Bryan Singer’s X-Men is arguably the film that revitalized the superhero genre in Hollywood, after Joel Schumacher all but destroyed it with Batman & Robin. But we almost got a very, very different X-Men film many years prior.

Chris Claremont – probably the most renowned X-Men writer ever, having written everything from “The Phoenix Saga” to “Days of Future Past” – recently reflected on the potential X-Men film from way back when – the one produced by James Cameron (Avatar), directed by Kathryn Bigelow (The Hurt Locker), and starring Bob Hoskins (Who Framed Roger Rabbit) as Wolverine and Angela Bassett (Waiting to Exhale) as Storm.

Courtesy of The Wrap, Claremont said:

“James Cameron, Bob Hoskins, Angela Bassett — ahhh. Fanboy heaven. I would have been happy as a clam.”

Claremont recalled seeing Hoskins in Lassiter – you know, the action-adventure film set in the 1930s that Tom Selleck made when he lost his chance to play Indiana Jones – and believing that he would be perfect for the role in Wolverine.

While this may come as a shock to those who are more accustomed to Hugh Jackman as Wolverine or even the taller, thinner Wolverine of modern-day comic books, the version of the character that Claremont worked with was hairy, stocky, and short; in other words, he looked exactly like a 1980s Bob Hoskins (give or take a few pounds and some hair on top).

Angela Bassett, of course, was a fan-favorite for playing Storm all the way through the 90s. In fact, after the “Do you know what happens when a toad gets struck by lightning?” debacle of the first film, many a fan wanted Bassett to replace Halle Berry in the sequel. Instead, Bryan Singer just gave Berry a better wig.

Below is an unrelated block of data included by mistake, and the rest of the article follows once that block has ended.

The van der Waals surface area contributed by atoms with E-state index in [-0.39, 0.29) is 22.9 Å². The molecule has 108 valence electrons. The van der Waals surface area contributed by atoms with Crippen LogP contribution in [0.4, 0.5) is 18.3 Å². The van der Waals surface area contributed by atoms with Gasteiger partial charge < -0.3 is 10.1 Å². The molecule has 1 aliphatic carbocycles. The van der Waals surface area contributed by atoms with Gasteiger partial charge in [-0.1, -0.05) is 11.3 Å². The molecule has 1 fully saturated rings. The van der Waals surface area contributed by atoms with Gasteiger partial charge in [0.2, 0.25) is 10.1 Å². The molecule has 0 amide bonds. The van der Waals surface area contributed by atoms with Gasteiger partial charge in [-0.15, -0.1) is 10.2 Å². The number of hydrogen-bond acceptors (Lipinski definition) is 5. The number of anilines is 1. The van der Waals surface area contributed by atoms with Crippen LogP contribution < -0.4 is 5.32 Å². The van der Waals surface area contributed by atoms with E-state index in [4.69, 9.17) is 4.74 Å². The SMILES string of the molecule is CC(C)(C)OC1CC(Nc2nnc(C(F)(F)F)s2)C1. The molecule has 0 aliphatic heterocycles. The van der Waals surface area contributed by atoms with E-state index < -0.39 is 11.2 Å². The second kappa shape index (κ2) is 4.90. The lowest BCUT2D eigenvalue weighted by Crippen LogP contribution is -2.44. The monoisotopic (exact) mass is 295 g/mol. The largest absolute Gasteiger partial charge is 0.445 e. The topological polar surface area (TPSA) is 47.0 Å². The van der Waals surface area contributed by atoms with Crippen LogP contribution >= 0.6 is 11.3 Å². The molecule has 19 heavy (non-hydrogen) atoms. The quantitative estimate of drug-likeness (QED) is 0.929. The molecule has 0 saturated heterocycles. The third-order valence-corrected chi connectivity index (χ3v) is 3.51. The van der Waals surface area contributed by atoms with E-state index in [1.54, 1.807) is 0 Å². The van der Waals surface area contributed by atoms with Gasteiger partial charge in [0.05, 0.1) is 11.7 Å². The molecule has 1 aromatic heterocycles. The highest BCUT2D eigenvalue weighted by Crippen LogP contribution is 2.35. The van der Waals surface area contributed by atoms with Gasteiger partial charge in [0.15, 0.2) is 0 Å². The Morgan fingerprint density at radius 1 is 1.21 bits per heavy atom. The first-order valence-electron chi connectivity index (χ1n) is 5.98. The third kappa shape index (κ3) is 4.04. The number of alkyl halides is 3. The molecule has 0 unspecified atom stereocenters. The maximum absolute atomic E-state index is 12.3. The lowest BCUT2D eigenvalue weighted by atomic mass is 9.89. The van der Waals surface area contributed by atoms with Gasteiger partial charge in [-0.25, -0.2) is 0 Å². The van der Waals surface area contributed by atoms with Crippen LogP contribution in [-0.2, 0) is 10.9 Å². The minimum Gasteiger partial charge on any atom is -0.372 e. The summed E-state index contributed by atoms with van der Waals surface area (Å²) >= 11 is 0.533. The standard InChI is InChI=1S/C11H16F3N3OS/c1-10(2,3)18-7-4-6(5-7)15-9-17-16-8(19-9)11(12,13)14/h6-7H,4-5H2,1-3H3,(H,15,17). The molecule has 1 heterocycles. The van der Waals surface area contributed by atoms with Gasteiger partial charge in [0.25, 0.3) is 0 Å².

Claremont continued:

“Just think about this for a minute: James Cameron’s X-Men. Directed by Kathryn Bigelow. That’s what we were playing.”

It certainly would’ve been an interesting experience. An X-Men film without a movie called The Matrix to influence it? Sign this Screen Rant writer up. But what, pray tell, happened to torpedo such a potentially excellent vision of superpowered mutants?

Says Claremont:

“So we’re chatting. And at one point, Stan [Lee] looks at Cameron and says, ‘I hear you like Spider-Man.’ Cameron’s eyes lit up.”

Ruh-roh.

“And they start talking. And talking. And talking. About 20 minutes later, all the Lightstorm guys and I are looking at each other, and we all know the X-Men deal has just evaporated. Kathryn goes off and writes a screen treatment for X-Men that was eaten alive by all the idiots who have a piece of Spider-Man because Marvel during its evolution has sold off the rights time and time and time again. To Carolco. To Universal. To this, to that. To Fox. It was just a nightmare.”

Anybody who knows his/her Spider-Man film lore knows that the adaptation went through about fifteen different hands and iterations before it finally wound up on the screen starring Toby Maguire. However, one of the details from Sam Raimi’s Spider-Man that carried over from James Cameron’s treatment was the organic webshooters.

It’s too bad we didn’t get to see the outcome of this X-Men film, but then, that’s how I feel about most superhero films that never come to fruition — even the ones that would’ve undoubtedly been abysmal, like Green Lantern starring Jack Black.

What do you guys think? Are you bummed you never got the chance to see Bob Hoskins as Wolverine and Angela Bassett as Storm? Let us know in the comments.

X-Men: First Class 2 — which will focus heavily on Magneto — is currently being developed by Matthew Vaughn and screenwriter Jane Goldman.

Follow me on Twitter @benandrewmoore.

Source: The Wrap